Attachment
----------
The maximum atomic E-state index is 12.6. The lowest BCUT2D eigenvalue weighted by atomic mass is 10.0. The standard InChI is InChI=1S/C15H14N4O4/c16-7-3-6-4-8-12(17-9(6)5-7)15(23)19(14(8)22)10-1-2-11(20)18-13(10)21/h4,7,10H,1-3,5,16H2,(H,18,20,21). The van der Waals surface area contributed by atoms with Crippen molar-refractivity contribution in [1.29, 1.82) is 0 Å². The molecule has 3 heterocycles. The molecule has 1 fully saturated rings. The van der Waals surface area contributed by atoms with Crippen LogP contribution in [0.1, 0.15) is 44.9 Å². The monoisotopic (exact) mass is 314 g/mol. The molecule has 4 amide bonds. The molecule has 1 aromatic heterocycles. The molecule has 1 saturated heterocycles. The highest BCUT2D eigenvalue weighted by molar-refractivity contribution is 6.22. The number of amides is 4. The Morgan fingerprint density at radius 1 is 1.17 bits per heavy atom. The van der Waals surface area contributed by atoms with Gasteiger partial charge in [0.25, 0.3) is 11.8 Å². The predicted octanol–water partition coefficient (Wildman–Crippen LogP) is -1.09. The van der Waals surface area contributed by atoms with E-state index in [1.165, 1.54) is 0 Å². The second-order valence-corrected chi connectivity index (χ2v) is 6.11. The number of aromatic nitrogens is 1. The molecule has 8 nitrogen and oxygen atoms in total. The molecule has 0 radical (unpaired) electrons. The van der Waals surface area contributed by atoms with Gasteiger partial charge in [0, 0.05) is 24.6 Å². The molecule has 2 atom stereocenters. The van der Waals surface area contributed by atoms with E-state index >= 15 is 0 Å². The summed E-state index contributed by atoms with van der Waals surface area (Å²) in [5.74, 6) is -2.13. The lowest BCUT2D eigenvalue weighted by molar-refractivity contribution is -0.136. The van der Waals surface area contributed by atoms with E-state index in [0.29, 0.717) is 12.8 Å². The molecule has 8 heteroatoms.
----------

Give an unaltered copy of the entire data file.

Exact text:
The maximum atomic E-state index is 12.6. The lowest BCUT2D eigenvalue weighted by atomic mass is 10.0. The standard InChI is InChI=1S/C15H14N4O4/c16-7-3-6-4-8-12(17-9(6)5-7)15(23)19(14(8)22)10-1-2-11(20)18-13(10)21/h4,7,10H,1-3,5,16H2,(H,18,20,21). The van der Waals surface area contributed by atoms with Crippen molar-refractivity contribution in [1.29, 1.82) is 0 Å². The molecule has 3 heterocycles. The molecule has 1 fully saturated rings. The van der Waals surface area contributed by atoms with Crippen LogP contribution in [0.1, 0.15) is 44.9 Å². The monoisotopic (exact) mass is 314 g/mol. The molecule has 4 amide bonds. The molecule has 1 aromatic heterocycles. The molecule has 1 saturated heterocycles. The highest BCUT2D eigenvalue weighted by molar-refractivity contribution is 6.22. The number of amides is 4. The Morgan fingerprint density at radius 1 is 1.17 bits per heavy atom. The van der Waals surface area contributed by atoms with Gasteiger partial charge in [0.25, 0.3) is 11.8 Å². The predicted octanol–water partition coefficient (Wildman–Crippen LogP) is -1.09. The van der Waals surface area contributed by atoms with E-state index in [1.165, 1.54) is 0 Å². The second-order valence-corrected chi connectivity index (χ2v) is 6.11. The number of aromatic nitrogens is 1. The molecule has 8 nitrogen and oxygen atoms in total. The molecule has 0 radical (unpaired) electrons. The van der Waals surface area contributed by atoms with Gasteiger partial charge in [0, 0.05) is 24.6 Å². The molecule has 2 atom stereocenters. The van der Waals surface area contributed by atoms with E-state index >= 15 is 0 Å². The summed E-state index contributed by atoms with van der Waals surface area (Å²) in [5.74, 6) is -2.13. The lowest BCUT2D eigenvalue weighted by molar-refractivity contribution is -0.136. The van der Waals surface area contributed by atoms with E-state index in [0.29, 0.717) is 12.8 Å². The molecule has 8 heteroatoms.